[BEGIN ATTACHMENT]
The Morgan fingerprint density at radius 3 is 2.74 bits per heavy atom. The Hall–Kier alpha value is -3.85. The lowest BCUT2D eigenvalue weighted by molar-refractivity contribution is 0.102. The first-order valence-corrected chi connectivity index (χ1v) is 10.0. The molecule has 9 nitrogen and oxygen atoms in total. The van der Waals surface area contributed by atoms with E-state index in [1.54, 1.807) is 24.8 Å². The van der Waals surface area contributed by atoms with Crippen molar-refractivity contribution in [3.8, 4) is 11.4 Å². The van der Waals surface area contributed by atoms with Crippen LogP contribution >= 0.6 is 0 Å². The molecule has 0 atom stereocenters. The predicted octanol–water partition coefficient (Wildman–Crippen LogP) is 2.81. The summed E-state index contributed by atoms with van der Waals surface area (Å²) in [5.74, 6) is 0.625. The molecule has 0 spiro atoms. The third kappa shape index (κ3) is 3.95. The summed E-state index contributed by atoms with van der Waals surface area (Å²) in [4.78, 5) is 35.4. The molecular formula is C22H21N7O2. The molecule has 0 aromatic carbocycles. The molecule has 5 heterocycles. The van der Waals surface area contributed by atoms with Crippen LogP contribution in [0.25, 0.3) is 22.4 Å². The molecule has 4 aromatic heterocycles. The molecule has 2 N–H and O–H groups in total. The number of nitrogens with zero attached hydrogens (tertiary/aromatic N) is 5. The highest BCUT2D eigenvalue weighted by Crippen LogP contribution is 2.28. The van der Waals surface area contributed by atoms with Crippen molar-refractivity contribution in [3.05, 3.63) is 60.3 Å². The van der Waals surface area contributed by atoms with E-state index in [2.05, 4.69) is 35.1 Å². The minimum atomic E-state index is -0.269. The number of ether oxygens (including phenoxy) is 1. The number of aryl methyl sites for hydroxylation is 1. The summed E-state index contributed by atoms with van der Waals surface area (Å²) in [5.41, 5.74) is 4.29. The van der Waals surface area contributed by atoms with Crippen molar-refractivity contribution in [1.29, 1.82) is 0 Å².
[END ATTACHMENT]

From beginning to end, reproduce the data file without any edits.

The Morgan fingerprint density at radius 3 is 2.74 bits per heavy atom. The Hall–Kier alpha value is -3.85. The lowest BCUT2D eigenvalue weighted by molar-refractivity contribution is 0.102. The first-order valence-corrected chi connectivity index (χ1v) is 10.0. The molecule has 9 nitrogen and oxygen atoms in total. The van der Waals surface area contributed by atoms with E-state index in [1.54, 1.807) is 24.8 Å². The van der Waals surface area contributed by atoms with Crippen molar-refractivity contribution in [3.8, 4) is 11.4 Å². The van der Waals surface area contributed by atoms with Crippen LogP contribution >= 0.6 is 0 Å². The molecule has 0 atom stereocenters. The predicted octanol–water partition coefficient (Wildman–Crippen LogP) is 2.81. The summed E-state index contributed by atoms with van der Waals surface area (Å²) in [5.74, 6) is 0.625. The molecule has 0 spiro atoms. The third kappa shape index (κ3) is 3.95. The summed E-state index contributed by atoms with van der Waals surface area (Å²) in [4.78, 5) is 35.4. The molecular formula is C22H21N7O2. The molecule has 0 aromatic carbocycles. The molecule has 5 heterocycles. The van der Waals surface area contributed by atoms with Crippen LogP contribution in [0.25, 0.3) is 22.4 Å². The molecule has 4 aromatic heterocycles. The molecule has 2 N–H and O–H groups in total. The number of nitrogens with zero attached hydrogens (tertiary/aromatic N) is 5. The highest BCUT2D eigenvalue weighted by Crippen LogP contribution is 2.28. The van der Waals surface area contributed by atoms with Crippen molar-refractivity contribution in [3.05, 3.63) is 60.3 Å². The van der Waals surface area contributed by atoms with E-state index in [2.05, 4.69) is 35.1 Å². The minimum atomic E-state index is -0.269. The number of ether oxygens (including phenoxy) is 1. The number of aryl methyl sites for hydroxylation is 1. The summed E-state index contributed by atoms with van der Waals surface area (Å²) in [5.41, 5.74) is 4.29. The van der Waals surface area contributed by atoms with Crippen molar-refractivity contribution in [1.29, 1.82) is 0 Å².